This quote is found in Act V, scene 5 of Macbeth.
The entire quote, "All our yesterday have lighted fools the way to dusty death. Out, out, brief candle! Life's but a walking shadow, a poor player that struts and frets his hour upon the stage and then is heard no more," is Macbeth's comment on life and the "players" who walk the stage of life--a lovely metaphor. He and his wife are two of those players. Her life, ended much sooner than it should have, is the "brief candle"--the candle and her life have been extinguished.
He says that we all "strut and fret" upon the stage of life and then die--"are heard from no more." Lady Macbeth's fretting and strutting are over...the curtain has closed, the candle is out.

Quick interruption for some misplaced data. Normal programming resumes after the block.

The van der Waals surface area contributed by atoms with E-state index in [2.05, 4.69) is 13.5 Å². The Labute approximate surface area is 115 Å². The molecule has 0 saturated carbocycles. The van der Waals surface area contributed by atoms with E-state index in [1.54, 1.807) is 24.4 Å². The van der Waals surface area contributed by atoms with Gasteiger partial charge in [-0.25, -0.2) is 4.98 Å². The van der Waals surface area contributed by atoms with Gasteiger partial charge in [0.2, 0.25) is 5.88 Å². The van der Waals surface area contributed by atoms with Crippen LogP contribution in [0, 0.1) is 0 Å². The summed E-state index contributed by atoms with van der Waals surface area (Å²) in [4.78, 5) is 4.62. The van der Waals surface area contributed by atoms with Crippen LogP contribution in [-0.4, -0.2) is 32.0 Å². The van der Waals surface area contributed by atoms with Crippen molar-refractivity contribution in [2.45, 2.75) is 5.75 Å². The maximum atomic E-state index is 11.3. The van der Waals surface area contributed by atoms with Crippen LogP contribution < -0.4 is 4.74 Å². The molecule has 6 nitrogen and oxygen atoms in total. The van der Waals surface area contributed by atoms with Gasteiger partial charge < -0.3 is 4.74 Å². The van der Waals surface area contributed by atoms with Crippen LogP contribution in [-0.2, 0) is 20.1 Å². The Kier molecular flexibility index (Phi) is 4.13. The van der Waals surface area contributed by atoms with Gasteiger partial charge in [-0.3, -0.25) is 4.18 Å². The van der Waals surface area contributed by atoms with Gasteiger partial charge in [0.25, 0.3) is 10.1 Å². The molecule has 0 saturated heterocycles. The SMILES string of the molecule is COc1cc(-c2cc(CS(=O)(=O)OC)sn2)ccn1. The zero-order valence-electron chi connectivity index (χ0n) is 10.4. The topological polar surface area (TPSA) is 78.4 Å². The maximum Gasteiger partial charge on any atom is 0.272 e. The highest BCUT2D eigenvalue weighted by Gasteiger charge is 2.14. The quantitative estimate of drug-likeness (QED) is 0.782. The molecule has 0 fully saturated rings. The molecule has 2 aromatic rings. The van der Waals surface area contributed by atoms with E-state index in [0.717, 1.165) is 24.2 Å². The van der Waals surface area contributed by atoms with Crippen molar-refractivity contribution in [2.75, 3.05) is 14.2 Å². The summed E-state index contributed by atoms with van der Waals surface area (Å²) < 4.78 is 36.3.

Macbeth is busy when he hears the news of his wife's death, so he doesn't pay much attention to her death. It can be viewed that he is cold and heartless at this point in the play, or that he is rationalizing his grief by putting it in context with the battle for which he is preparing at the time he receives the news of her untimely demise. He does, however, realize the pointlessness of his ambition and how her candle (life) has been unnaturally shortened and in all probability, his candle will also soon be snuffed out. Had he been patient and not "stirred" the pot to make his ambitions and goals a reality, they would have lived longer, more fulfilling lives.